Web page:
The head-turning volume drowns external noise. His walk is more of a rhythmic dance to the beats. The sway warms up the hips and the unpredictable foot movements elicit a reaction of surprise, onlookers eyes widening above their face masks.

Unexpected movements, Sounders keeper Stefan Frei finds hard to gauge when defending a creative striker like Ruidiaz.

“What I’ve noticed as a goalkeeper is guys that have a low center of gravity are very shifty,” Frei said. “They can hide their movements better because their agility is just better than a big guy that has to shift his whole body weight — it kind of telegraphs their movements a little earlier than someone like a Raul.”


For the majority of the season, Ruidiaz was among the top two scorers in MLS despite multiple national team call-ups for World Cup qualifiers where he played sparingly as a reserve. Ruidiaz injured his left hamstring in the opening half against the San Jose Quakes in September. He bagged a brace in the 3-1 win before subbing off during the break.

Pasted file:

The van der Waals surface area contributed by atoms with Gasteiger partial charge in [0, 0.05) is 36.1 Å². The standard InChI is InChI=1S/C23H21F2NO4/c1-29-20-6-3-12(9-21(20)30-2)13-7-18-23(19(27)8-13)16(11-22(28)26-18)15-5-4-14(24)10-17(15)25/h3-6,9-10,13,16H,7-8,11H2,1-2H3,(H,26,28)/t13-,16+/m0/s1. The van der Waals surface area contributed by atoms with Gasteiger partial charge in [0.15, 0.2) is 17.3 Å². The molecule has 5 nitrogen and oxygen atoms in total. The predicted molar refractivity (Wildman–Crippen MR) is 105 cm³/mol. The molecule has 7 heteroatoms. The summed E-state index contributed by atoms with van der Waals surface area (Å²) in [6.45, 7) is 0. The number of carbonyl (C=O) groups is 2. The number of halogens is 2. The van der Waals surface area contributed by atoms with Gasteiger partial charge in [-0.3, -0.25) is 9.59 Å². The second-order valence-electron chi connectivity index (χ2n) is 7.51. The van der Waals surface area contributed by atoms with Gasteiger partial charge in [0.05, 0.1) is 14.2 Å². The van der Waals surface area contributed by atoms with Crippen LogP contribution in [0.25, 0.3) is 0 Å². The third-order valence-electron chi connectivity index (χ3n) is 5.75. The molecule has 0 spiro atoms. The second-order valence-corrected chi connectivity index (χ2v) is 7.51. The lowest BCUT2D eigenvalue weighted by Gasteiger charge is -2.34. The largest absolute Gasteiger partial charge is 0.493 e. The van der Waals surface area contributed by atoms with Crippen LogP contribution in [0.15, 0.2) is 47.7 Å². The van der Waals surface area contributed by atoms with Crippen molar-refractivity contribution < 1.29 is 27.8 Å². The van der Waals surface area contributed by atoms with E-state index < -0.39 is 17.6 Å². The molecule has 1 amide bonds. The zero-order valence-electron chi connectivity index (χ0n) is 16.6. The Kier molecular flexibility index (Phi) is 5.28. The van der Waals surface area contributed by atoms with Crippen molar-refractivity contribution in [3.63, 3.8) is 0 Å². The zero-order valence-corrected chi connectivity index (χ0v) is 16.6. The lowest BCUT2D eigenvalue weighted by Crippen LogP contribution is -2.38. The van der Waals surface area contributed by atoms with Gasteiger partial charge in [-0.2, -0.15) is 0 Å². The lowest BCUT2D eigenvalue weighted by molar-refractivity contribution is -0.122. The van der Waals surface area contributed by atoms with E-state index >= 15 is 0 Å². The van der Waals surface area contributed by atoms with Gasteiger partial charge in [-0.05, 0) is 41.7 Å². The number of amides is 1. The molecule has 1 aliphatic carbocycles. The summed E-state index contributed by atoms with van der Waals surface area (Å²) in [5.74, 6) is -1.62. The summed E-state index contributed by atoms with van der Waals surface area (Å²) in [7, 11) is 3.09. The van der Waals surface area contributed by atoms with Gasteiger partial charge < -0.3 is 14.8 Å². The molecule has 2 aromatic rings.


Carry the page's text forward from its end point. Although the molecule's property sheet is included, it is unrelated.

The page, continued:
Ruidiaz missed a month of competition due to the injury. He still finished fourth in MLS’s Golden Boot race. New York City FC forward Valentin Castellanos won with 19 goals, his eight assists serving as the tiebreaker with D.C. United striker Ola Kamara.

But Castellanos vastly outnumbered the leading scorers in shot attempts (132) and shots on target (57) in 32 matches. Ruidiaz’s 17 goals was done on just 91 shot attempts, 38 on target in 26 matches.

The already impressive numbers are even more impressive if you consider the timing of the goals. The Austin goal was a game-winner. The panenka leveled a match where the Sounders needed to pick up points and stay in contention for the No. 1 overall seed in the Western Conference playoff bracket.

In fact, the Sounders are 10-0-3 when Ruidiaz scores.

“He has a flair,” said Hall of Fame keeper Kasey Keller, who’s a Sounders broadcaster. “But the players you’re investing the most money in, you need them to show up when it matters the most. You’ll talk about players that score a touchdown but you’re already losing 28-0 or you’re winning 28-0.

“Can you get the guy that can get you the score when you need that goal? Raul has been able to do that consistently in his time here. That’s what sets him apart for the Sounders.”